He is the co-inventor of a non-invasive and accurate measurement of muscle mass which is strongly related to health outcomes in older people. His work has been featured in the PBS series, NOVA, Good Morning America, 20/20, CBS evening news, CNN, and the New York Times. He was invited to testify before the US senate select committee on Aging on strategies to preserve Medicare through prevention. He is a founding member of the Society for Sarcopenia, Cachexia, and Wasting Disorders.

James L. Kirkland, M.D., PH.D.

Geroscience Clinical Trials: Strategies for Translating Agents Targeting Fundamental Aging Mechanisms into Clinical Interventions

James L. Kirkland, M.D., PH.D.
Mayo Clinic
Rochester, MI (USA)

The major research focus of James L. Kirkland, M.D., Ph.D., is the impact of cellular aging (senescence) on age-related dysfunction and chronic diseases, especially developing methods for removing these cells and alleviating their effects. Senescent cells accumulate with aging and in such diseases as dementias, atherosclerosis, cancers, diabetes and arthritis, even in younger people.
The goal of Dr. Kirkland's current work is to develop methods to remove these cells to delay, prevent, alleviate or partially reverse age-related chronic diseases as a group and extend health span, the period of life free of disability, pain, dependence and chronic disease.

Focus areas Cellular senescence.
Senolytic drugs.
Diabetes, other chronic diseases and cellular senescence
Significance to patient care
Dr. Kirkland's work is important in developing methods to enhance health span and delay onset of chronic age-related diseases as a group, rather than one at a time. These conditions, including diabetes, dementias, atherosclerosis, cancers and arthritis, among others, account for the bulk of morbidity, mortality and health care costs throughout most of the world.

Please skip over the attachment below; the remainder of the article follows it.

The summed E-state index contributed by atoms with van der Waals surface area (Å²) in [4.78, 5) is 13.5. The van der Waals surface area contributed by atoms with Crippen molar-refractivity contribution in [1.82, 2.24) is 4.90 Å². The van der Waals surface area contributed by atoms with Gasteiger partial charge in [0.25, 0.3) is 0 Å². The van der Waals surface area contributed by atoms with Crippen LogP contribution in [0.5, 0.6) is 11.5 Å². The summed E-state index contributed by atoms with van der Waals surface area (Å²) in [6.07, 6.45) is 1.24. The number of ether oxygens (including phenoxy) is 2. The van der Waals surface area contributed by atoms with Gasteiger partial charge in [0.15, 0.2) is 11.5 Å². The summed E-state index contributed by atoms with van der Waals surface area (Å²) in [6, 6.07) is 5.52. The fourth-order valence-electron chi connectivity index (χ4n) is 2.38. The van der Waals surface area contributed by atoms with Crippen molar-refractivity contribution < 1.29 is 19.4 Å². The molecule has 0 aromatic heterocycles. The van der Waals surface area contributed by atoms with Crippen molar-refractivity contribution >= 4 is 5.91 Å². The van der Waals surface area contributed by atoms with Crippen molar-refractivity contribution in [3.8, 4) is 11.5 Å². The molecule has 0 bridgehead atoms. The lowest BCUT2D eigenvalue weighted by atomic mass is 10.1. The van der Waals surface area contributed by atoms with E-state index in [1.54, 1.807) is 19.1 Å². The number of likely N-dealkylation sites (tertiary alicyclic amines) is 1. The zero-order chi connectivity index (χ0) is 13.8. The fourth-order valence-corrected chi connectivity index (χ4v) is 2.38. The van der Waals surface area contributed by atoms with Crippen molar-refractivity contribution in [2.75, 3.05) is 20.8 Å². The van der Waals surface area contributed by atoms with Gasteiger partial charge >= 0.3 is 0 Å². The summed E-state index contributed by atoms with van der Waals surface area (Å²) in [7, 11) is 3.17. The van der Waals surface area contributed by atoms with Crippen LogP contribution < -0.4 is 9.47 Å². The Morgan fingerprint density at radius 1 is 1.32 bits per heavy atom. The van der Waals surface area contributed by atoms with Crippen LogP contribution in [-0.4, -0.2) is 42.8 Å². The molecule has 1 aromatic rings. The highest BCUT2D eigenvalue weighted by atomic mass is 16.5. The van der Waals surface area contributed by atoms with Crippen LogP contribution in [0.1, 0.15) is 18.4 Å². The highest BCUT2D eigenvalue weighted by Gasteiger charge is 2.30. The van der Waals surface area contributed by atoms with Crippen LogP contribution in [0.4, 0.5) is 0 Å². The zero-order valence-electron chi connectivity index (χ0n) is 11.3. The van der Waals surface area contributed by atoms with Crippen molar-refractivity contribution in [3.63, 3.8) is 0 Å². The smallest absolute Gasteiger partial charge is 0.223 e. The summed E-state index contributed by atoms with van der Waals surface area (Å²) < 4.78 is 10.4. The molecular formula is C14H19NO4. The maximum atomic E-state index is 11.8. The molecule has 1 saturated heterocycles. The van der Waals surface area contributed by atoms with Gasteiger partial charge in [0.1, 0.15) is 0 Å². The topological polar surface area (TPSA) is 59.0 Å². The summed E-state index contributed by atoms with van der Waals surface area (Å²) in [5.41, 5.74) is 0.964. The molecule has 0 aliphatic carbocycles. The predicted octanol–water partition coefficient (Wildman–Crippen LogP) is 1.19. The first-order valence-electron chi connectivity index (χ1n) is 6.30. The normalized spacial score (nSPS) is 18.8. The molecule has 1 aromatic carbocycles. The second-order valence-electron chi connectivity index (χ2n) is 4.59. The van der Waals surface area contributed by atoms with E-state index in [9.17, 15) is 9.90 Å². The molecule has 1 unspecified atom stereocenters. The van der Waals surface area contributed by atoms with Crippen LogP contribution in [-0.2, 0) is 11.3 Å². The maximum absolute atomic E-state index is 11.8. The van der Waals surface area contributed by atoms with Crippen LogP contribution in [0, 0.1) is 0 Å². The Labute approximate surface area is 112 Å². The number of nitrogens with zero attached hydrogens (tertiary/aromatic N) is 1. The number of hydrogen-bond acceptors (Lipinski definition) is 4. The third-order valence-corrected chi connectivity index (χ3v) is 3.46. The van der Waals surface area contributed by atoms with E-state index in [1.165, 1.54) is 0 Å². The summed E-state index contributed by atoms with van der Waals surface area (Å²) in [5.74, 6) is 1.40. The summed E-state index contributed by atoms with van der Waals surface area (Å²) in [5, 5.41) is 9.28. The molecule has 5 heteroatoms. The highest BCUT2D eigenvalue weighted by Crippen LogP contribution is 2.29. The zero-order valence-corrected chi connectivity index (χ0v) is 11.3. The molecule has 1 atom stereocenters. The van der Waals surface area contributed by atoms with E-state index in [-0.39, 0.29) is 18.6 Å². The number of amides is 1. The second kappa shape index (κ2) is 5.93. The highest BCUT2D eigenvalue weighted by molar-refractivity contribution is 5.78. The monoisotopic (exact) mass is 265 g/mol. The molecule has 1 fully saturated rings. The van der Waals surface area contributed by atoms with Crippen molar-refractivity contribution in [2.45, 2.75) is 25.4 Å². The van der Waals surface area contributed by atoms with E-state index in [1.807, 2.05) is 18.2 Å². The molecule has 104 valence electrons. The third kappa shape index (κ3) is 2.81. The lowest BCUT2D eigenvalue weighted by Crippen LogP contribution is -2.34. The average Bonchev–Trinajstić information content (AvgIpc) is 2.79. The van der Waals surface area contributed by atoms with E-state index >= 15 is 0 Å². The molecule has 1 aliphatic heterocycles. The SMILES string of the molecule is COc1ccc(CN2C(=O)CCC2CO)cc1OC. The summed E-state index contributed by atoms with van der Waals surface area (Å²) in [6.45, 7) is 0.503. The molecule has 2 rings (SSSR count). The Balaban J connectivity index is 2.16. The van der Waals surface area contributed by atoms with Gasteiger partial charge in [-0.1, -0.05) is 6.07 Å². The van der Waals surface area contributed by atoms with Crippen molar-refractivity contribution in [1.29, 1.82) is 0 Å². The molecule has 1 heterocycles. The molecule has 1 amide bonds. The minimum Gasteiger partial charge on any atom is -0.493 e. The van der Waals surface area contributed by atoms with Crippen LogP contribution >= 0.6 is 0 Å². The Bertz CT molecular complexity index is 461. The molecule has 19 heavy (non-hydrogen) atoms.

Roger A. Fielding, Ph.D.

Disordered nutrition and frailty: the intersection of appetite decline and altered energy requirements with advancing age

Roger A. Fielding., PH.D.
Tufts University
Boston , MA (USA)

Roger A. Fielding, Ph.D. is Associate Director of the Jean Mayer USDA Human Nutrition Research Center on Aging at Tufts University and serves as Director and Senior Scientist of the Nutrition, Exercise Physiology, and Sarcopenia (NEPS) Laboratory. He is also Professor of Nutrition at the Friedman School of Nutrition Science and Policy, Professor of Medicine at Tufts University School of Medicine and the Associate Director of the Boston Claude D. Pepper Older Americans Independence Center. Dr. Fielding is an internationally known researcher who studies the underlying mechanisms contributing to the age-associated decline in skeletal muscle mass, the resultant impact on function, and the potential role of exercise, nutrition, physical activity and other therapies on attenuating this process. He has published over 200 peer-reviewed paper (H-index 69).
Dr. Fielding has a strong record of extramural funding including support from the NIH, USDA, foundations and industry. He is an associate editor of the Journals of Gerontology Medical Sciences, and Calcified Tissues International and Musculoskeletal Research. He has also served as a reviewer on numerous NIH study sections and was elected to the NIH/CSR College of Reviewers. In 2015, he received the Olof Johnell Science Award from the International Osteoporosis Foundation.


Preliminary Program

Coming Soon

Call for abstracts

Symposium / Oral Communication / Poster: deadline February 1, 2022